Skip to main content

Still waiting for a new Windows 10 build? Here’s why

Windows 7 desktop.
Mr.Follow/Windows Wikia
Anyone using the Windows 10 Technical Preview has probably wondered why updates for Microsoft’s upcoming operating system have not exactly been coming at a fast and furious pace. Microsoft has taken to its official blog to talk about the updates, and it has offered an explanation as to why it’s choosing to hold them back.

To put it simply, Microsoft is erring on the side of caution. Instead of rapidly pushing out updates that may feature more bugs and issues, the team is choosing to publicly push updates that it feels are more stable. However, Microsoft’s Gabe Aul does admit that it has “been too conservative about pushing builds to the Fast ring for Windows Insiders.”

The Fast ring is meant for users who prefer more frequent updates, even though those updates might be a little less stable. However, Aul suggests that the distinction between fast and slow isn’t enough, with the update frequency barely varying between the two.

On the topic of why Microsoft hasn’t been consistently announcing dates for new builds, Aul said, “If we announce a date, we’ll want to have a very high confidence of hitting it.” Essentially, it doesn’t want to disappoint users by promising a date and not delivering. Of course, remaining silent on updates is disappointing in and of itself, which puts Microsoft in a tough spot.

Going forward, though, the team is discussing possible changes on the frequency of updates for Windows Insiders. Aul also claims that Microsoft is planning to push another update to Windows 10 Technical Preview owners late this week or early next week. He also says that there could be multiple updates in March, but if the aforementioned pace is any indication, it’s possible that neither of those things take place.

Editors' Recommendations

Dave LeClair
Former Digital Trends Contributor
Dave LeClair has been writing about tech and gaming since 2007. He's covered events, hosted podcasts, created videos, and…
Microsoft Copilot sounds great. Here’s why I definitely won’t use it
Using Windows 11 copilot to summarize a document.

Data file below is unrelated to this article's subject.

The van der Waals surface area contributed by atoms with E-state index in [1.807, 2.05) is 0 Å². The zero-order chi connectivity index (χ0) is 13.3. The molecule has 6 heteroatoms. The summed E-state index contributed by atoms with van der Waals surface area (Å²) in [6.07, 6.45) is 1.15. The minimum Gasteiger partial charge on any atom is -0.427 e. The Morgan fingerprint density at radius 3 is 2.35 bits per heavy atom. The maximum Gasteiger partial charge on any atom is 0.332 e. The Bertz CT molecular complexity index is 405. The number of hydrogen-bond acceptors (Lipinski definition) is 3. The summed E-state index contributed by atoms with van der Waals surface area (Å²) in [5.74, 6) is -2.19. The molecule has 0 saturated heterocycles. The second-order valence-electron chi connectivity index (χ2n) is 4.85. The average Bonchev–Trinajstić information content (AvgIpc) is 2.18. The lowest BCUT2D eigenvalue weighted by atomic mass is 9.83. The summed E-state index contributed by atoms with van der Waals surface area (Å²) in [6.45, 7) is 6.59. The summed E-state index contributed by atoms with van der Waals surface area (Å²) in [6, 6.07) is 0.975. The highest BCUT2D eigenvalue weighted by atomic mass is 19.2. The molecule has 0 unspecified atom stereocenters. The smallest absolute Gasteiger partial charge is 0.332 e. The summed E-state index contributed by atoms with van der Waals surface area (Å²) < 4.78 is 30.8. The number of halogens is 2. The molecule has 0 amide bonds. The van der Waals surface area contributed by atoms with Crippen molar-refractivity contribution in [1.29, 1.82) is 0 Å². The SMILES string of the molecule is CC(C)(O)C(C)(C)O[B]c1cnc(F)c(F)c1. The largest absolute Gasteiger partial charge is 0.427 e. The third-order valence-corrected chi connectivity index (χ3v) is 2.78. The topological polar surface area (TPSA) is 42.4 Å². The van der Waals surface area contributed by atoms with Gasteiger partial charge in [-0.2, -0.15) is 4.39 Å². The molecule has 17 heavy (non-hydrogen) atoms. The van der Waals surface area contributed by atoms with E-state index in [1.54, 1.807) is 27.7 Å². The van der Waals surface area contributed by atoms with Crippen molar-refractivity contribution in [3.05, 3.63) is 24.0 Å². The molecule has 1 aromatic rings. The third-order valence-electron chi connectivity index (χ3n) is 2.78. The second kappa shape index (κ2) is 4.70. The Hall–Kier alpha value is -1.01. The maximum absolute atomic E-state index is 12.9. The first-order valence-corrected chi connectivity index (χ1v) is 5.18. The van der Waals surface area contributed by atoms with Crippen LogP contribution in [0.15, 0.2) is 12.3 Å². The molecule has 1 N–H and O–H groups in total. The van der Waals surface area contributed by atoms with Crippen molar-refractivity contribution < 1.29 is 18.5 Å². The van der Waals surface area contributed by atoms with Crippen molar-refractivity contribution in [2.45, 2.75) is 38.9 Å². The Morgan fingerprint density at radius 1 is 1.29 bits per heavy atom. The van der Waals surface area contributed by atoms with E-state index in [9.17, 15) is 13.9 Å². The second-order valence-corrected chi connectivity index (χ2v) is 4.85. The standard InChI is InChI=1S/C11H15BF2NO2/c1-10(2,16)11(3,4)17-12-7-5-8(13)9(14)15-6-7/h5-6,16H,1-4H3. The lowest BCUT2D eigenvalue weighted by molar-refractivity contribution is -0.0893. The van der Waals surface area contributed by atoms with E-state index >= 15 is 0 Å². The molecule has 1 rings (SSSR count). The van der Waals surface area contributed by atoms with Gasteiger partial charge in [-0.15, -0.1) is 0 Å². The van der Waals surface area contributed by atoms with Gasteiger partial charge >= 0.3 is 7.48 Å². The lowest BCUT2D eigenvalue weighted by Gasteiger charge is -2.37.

A lot of Microsoft's September event was dedicated to Copilot, Bing Chat, and other AI-driven features. In a way, the updates made to laptops like the Surface Laptop Studio 2 almost felt like an afterthought. It was a real AI fest -- and no wonder, as Microsoft has certainly created something bragworthy.

Despite how impressive Copilot seems to be, I can't see myself actually using it. It's a neat party trick, but my concerns with the AI outweigh any upsides it might have.
AI everywhere

Read more
The best Windows apps for 2023
dell xps 13 2018 review version 1541544414 screen hero2

There are plenty of apps available in the Microsoft Store, but the best Windows apps can remain elusive. Calendar apps are a popular choice for those looking to improve productivity, and there are plenty of free apps you can choose from if you don't want to pay for the privilege.

To help you choose, we’ve put together a list of the best Windows 10 and Windows 11 apps for every user to try out, whether you want better productivity or just seek to be entertained.
Best Windows apps for productivity

Read more
Surface Pro 10: here’s what to expect from the next generation
The Surface Pro 9 in laptop mode on a table.

Microsoft has consistently put out a new version of its most popular Surface device, the Surface Pro. With it due to celebrate its 10th anniversary this year, it's an important milestone for the device and may herald some exciting changes and upgrades over the still-impressive last-generation device, the Surface Pro 9.

As we edge closer to its impending release, here's what we know about the Surface Pro 10 so far.

Read more